PARIS (AP) — Europe's carmakers could be forgiven for worrying that the slogan for this year's Paris Auto Show, "The Future, Now," is a threat of more hardship to come rather than a promise of prosperous times.
Across the region, car sales are in their fifth straight year of decline and lots and factories are filling up with unsold cars. According to analysts at PwC's Autofacts industry forecasting arm, car sales in Europe are expected to drop 5 percent to 12.5 million units this year. Meanwhile, executives estimate factories have the capacity to build 20 percent more cars than they are able to sell.
The most recent data from Europe's carmakers' association ACEA show new passenger car registrations dropped a staggering 8.9 percent in August, for the 11th consecutive monthly decline. They're down 7.1 percent over the first eight months of the year and certain to continue the unabated drop that began in 2008 for another year at least.
This year, mass-market automakers Fiat, Peugeot-Citroen PSA, General Motors' Adam Opel, and Renault have all reported losses. Renault and archrival Peugeot Citroen, along with Italy's Fiat and Ford of the U.S., have been losing market share in Europe to German car makers BMW and Daimler, while mighty Volkswagen has managed to be the only major car maker to grow sales this year in a market that fell 6.6 percent in the eight months to end-August.
Eight out of Europe's top 10 car markets will see "dramatic decreases" in sales this year, according to auto industry consultants Alix Partners in a June report titled "Europe in Reverse Gear."
The consultancy estimates that around 40 of Europe's 100 or so car plants were operating under capacity and well below the break-even level.
Fiat and Chrysler CEO Sergio Marchionne has warned that unless automakers are allowed to close unproductive factories, one or more automakers will fail in the medium- to long-term. But he argues the issue can't be solved on a national level, and has urged European officials to provide a "concerted road map" for the auto industry to close idled plants.
Earlier this month Marchionne had to bat down rumors he planned to move Fiat away from Italy — but he said he has had to review investments and slow down new car rollouts to adapt to a contracting European market to avoid squandering capital.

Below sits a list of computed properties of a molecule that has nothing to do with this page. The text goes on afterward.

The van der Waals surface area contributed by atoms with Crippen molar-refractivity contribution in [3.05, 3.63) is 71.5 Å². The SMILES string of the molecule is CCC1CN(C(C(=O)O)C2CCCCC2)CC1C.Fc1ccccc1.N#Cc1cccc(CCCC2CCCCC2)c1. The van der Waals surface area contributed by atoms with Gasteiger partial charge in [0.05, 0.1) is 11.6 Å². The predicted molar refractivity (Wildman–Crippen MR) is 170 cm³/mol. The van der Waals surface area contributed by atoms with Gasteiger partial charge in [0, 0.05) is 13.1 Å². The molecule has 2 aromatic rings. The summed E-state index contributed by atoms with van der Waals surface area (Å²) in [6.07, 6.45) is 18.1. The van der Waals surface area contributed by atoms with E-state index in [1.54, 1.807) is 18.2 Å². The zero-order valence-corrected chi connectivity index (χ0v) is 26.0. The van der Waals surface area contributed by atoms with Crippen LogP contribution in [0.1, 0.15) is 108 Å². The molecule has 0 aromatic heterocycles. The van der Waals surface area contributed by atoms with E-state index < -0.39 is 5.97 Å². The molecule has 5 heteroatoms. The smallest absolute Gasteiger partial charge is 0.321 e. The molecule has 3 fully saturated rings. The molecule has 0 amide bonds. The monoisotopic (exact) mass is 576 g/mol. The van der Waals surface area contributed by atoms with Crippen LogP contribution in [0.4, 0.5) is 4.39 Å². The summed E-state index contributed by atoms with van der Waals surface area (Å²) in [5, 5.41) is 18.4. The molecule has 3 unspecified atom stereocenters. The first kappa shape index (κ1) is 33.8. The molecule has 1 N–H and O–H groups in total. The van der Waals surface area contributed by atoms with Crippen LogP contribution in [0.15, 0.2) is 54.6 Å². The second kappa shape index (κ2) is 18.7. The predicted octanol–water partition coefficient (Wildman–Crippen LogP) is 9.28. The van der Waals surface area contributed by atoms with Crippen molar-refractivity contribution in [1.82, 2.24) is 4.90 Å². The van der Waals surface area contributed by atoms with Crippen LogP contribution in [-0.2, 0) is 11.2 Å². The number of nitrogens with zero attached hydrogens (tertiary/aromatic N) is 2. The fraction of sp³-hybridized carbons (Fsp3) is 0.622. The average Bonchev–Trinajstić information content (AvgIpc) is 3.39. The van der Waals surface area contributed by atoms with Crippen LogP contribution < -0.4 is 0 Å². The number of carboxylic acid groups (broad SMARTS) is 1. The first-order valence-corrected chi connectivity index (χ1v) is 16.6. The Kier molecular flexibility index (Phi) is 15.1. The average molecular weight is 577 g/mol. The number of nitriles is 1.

France's Peugeot, Citroen and Renault see the Paris Auto Show — which has its press preview on Thursday and opens to the public at the weekend — as a chance to show off their latest models to a hometown audience.
The decline in the country's auto industry has been particularly marked: France produced just 2.2 million cars last year, as compared to 2005's 3.5 million. It employs 800,000 people — 30 percent fewer people than it did 10 years ago.
One of the manufacturers, PSA Peugeot Citroen, will be hard-pressed to gloss over its financial straits, having recently announced it lost €819 million in the first half alone, and announced plans to eliminate 8,000 jobs and shut a major factory in France.
"The group is facing a difficult time," PSA Peugeot Citroen's CEO Philippe Varin said when announcing the cuts this summer. "The depth and persistence of the crisis impacting our business in Europe requires the launch of the reorganization of our French production and a reduction in our structural costs."
In response to the gloom in the French auto industry, the government has unveiled a raft of incentives. Taxes are set to be introduced on larger, more polluting cars to pay for rebates that are designed to encourage French consumers to buy electric or hybrid cars — which French carmakers are strong in.
The country's carmakers will be aiming for the mass market with their launches at the auto show.
Renault will be unveiling the new Clio IV, the latest iteration of Renault's top-selling small car. Renault will be depending on the new model, replacing the last version unveiled seven years ago, to attract many of the average French car shoppers who make up the bulk of the visitors to its stand.
Peugeot, meanwhile, will be showing off a small crossover concept car designed to take on the Clio. Called the 2008, the car is based on its popular 208 small vehicle. The carmaker will also roll out its own concept supercar, dubbed the Onyx.
Other new models among the 100 presentations promised by the auto shows' organizers are the new Jaguar F-type sports car and McLaren's P1 supercar.
But motoring aficionados will have to wait until next Spring to ogle the upcoming new Aston Martin Vanquish, as the British automobile icon will skip the French gathering and save its latest offerings for the Geneva Motor Show.
Europe's carmakers could be forgiven for worrying that the slogan for this year's Paris Auto Show, "The Future, Now", is a threat of more hardship to come rather than a promise of prosperous times. Across the region, car sales are in their fifth straight year of decline and lots and factories are filling up with unsold cars.